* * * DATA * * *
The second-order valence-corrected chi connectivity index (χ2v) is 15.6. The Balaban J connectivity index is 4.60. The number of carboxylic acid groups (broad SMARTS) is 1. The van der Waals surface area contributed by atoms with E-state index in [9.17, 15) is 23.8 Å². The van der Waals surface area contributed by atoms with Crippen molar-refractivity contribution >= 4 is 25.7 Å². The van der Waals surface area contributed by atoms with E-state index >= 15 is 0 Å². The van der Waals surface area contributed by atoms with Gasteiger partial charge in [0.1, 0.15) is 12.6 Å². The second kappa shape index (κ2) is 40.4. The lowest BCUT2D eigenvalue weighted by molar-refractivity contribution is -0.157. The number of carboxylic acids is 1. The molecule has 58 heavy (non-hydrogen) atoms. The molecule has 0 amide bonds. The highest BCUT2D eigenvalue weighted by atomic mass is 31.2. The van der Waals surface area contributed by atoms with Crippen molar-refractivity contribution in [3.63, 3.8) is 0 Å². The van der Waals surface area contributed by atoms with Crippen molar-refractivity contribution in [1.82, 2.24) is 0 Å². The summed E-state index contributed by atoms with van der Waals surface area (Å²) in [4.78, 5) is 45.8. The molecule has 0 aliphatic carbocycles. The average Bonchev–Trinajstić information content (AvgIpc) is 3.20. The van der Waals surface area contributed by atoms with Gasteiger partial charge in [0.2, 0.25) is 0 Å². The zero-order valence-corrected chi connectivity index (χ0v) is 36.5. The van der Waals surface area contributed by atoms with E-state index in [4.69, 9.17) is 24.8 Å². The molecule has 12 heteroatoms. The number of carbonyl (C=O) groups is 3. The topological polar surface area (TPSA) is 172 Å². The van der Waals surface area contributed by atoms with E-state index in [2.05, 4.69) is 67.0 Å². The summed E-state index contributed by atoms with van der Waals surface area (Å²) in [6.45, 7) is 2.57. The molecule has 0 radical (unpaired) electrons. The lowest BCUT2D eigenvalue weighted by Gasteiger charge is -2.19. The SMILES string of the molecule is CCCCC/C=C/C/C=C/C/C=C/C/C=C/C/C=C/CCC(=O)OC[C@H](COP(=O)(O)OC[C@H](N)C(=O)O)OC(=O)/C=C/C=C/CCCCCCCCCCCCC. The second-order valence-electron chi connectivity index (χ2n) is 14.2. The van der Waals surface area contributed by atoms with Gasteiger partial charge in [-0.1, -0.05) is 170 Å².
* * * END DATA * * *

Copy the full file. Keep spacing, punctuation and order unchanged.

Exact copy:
The second-order valence-corrected chi connectivity index (χ2v) is 15.6. The Balaban J connectivity index is 4.60. The number of carboxylic acid groups (broad SMARTS) is 1. The van der Waals surface area contributed by atoms with E-state index in [9.17, 15) is 23.8 Å². The van der Waals surface area contributed by atoms with Crippen molar-refractivity contribution >= 4 is 25.7 Å². The van der Waals surface area contributed by atoms with E-state index >= 15 is 0 Å². The van der Waals surface area contributed by atoms with Gasteiger partial charge in [0.1, 0.15) is 12.6 Å². The second kappa shape index (κ2) is 40.4. The lowest BCUT2D eigenvalue weighted by molar-refractivity contribution is -0.157. The number of carboxylic acids is 1. The molecule has 58 heavy (non-hydrogen) atoms. The molecule has 0 amide bonds. The highest BCUT2D eigenvalue weighted by atomic mass is 31.2. The van der Waals surface area contributed by atoms with Crippen molar-refractivity contribution in [3.63, 3.8) is 0 Å². The van der Waals surface area contributed by atoms with Crippen molar-refractivity contribution in [1.82, 2.24) is 0 Å². The summed E-state index contributed by atoms with van der Waals surface area (Å²) in [4.78, 5) is 45.8. The molecule has 0 aliphatic carbocycles. The average Bonchev–Trinajstić information content (AvgIpc) is 3.20. The van der Waals surface area contributed by atoms with Gasteiger partial charge in [0.2, 0.25) is 0 Å². The zero-order valence-corrected chi connectivity index (χ0v) is 36.5. The van der Waals surface area contributed by atoms with E-state index in [4.69, 9.17) is 24.8 Å². The molecule has 12 heteroatoms. The number of carbonyl (C=O) groups is 3. The topological polar surface area (TPSA) is 172 Å². The van der Waals surface area contributed by atoms with E-state index in [2.05, 4.69) is 67.0 Å². The summed E-state index contributed by atoms with van der Waals surface area (Å²) in [6.45, 7) is 2.57. The molecule has 0 radical (unpaired) electrons. The lowest BCUT2D eigenvalue weighted by Gasteiger charge is -2.19. The SMILES string of the molecule is CCCCC/C=C/C/C=C/C/C=C/C/C=C/C/C=C/CCC(=O)OC[C@H](COP(=O)(O)OC[C@H](N)C(=O)O)OC(=O)/C=C/C=C/CCCCCCCCCCCCC. The second-order valence-electron chi connectivity index (χ2n) is 14.2. The van der Waals surface area contributed by atoms with Gasteiger partial charge in [-0.1, -0.05) is 170 Å².